Five Questions with Ned Rorem

Five Questions with Ned Rorem

Photo by Josh Mitchell

On the publication of The Ned Rorem Reader.

Molly Sheridan: To start, you’ve been really prolific as a composer and as a writer, so I’m curious what you think are some of the most important things you’ve created, whether that’s a work of prose or a work of music?

Ned Rorem: It’s not for me to review my own work and it’s not for me to assess my own work, so I can’t answer that question. I’m a composer who also writes, as opposed to a writer who also composes, and I wouldn’t presume to say what’s the most important or valuable thing. A lot of the things that I’ve done in the past that I thought were marvelous aren’t and there are other early pieces I’ve done, the songs for example, I wish I could do that now, but I did it then so I can’t do it again necessarily.

Next question.

Molly Sheridan: Is there or has there ever been an overall theme that you’ve been trying to express either in your prose or in your music?

Ned Rorem: [Pause] No. And I don’t know what music expresses. Prose is something. The two things are rather unrelated. As I always like to say: If the arts could express each other we’d only need one art, so music and prose are not the same thing. Music doesn’t have any meaning, and if it does no one can prove it. By meaning I mean intellectual meaning. And it certainly can’t mean specific things like Tuesday, or Jennifer, or green, or it can’t even mean general things like death or the wind. People can say it does but we only know it from what they say in words. So music is arguably the most persuasive and moving of the arts but nobody knows quite why. And as for my prose, about 50 percent of it is autobiographical in one way or another so it expresses what I’m thinking at the moment, but I also did a memoir so it’s what I was thinking in the past decades too. But I wouldn’t say that there is an overall thing that I’m trying to express. I don’t know if you could get an artist to tell you that. He would simply express the truth as he knows it, but he wouldn’t be able to define it except through his works. The work defines itself.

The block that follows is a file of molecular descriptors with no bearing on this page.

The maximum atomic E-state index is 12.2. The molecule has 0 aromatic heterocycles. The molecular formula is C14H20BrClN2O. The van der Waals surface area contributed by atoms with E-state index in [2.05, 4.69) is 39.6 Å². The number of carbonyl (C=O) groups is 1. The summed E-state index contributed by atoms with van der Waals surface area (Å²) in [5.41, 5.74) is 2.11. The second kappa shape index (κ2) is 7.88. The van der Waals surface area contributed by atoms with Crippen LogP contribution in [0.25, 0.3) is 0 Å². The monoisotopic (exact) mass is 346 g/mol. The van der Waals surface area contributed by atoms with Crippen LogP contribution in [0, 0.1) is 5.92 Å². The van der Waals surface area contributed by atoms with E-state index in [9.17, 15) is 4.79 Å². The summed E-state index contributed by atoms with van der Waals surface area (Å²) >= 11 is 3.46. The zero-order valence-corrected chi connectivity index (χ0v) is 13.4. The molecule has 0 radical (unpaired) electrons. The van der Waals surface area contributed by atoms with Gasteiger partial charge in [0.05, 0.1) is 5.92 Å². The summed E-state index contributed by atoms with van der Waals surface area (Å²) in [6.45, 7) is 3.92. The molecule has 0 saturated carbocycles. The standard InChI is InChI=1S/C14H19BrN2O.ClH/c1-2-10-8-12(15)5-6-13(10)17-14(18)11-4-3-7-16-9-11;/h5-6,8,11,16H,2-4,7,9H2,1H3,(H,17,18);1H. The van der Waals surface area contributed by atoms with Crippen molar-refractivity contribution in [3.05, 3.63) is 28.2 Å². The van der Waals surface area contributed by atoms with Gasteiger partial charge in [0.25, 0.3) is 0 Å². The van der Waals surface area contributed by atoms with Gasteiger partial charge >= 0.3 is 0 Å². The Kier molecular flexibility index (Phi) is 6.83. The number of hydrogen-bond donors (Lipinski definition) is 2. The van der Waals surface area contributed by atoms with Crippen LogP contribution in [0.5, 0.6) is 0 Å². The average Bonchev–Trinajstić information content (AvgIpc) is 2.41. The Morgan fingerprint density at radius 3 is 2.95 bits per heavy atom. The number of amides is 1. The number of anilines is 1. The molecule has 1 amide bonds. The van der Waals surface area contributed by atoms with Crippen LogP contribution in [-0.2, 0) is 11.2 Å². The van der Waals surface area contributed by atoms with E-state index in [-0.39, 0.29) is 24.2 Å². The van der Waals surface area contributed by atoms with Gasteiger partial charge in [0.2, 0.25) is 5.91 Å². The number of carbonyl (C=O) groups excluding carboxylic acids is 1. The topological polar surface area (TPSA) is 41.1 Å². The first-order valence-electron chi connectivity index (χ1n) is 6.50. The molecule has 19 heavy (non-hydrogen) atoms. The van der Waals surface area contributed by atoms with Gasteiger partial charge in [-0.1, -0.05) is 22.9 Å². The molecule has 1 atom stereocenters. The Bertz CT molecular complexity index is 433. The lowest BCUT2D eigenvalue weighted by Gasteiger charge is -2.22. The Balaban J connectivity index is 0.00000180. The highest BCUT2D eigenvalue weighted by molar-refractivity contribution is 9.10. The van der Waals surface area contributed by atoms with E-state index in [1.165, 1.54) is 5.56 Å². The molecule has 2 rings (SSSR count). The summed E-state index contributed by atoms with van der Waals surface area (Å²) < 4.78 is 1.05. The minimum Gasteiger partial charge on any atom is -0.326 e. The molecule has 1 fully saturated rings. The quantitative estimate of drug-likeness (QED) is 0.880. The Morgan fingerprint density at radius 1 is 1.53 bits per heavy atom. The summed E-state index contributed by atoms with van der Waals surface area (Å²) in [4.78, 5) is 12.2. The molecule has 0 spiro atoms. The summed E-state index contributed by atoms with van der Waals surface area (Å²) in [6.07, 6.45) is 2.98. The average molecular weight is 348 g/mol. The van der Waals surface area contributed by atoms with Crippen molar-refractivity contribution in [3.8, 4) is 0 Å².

Molly Sheridan: Some composers have tried to explain their themes to me in words, but others just say to listen to the music…

Ned Rorem: When composers tell me these things my mind sort of wanders. I’m not really interested in what they say about their work since their work speaks so much louder than they do.

Molly Sheridan: Talking a little bit about your diaries. You must have shifted at some point when as you were writing them you had the foreknowledge that they would likely be published. Did that change what or how you wrote?

Ned Rorem: Yeah, definitely. Because when I first was writing the diaries, I mean, anything that anybody writes is for an audience. You’re writing it for an audience even though the audience might be yourself ten years later. But once I realized that all this madness was going to published and that future diaries were likely to be published, I took not necessarily a different slant about the text but about my style and so forth and I think that my prose got a little bit more tailored and careful. Not in the theme or what I was trying to say, but in the way I was saying it. At the same time my music got a little bit more adventuresome, so that the “good Ned” of the music and the “bad Ned” of the diaries crossed each other in a mirror so to speak and interchanged, but again I say that with hindsight and I think I’m still pretty much the same.

Molly Sheridan: Did you miss not having a diary that you were writing more for yourself?

Ned Rorem: No. I don’t write all that much anymore. I’ve said almost everything I have to say, in both music and words. But I’ll probably continue as long as people ask for it.

Molly Sheridan: One last question. Of the composers who are coming up, is there anyone whose work you are especially interested in following?

Ned Rorem: Let me say first in general that I think that the state of music, serious contemporary classical music, is very threatened. I think the whole world is becoming so vulgarized, so commercialized. I’m hard put to even name a composer writing in France today, let alone Japan or Hungary. But I think that America with all of its vulgarity is the most interesting country today. So that’s the general.

Specifically yes, although young people are notorious for not knowing anything about anything, the ones that I’ve seen know a lot about a lot of things. I know handpicked kids from the

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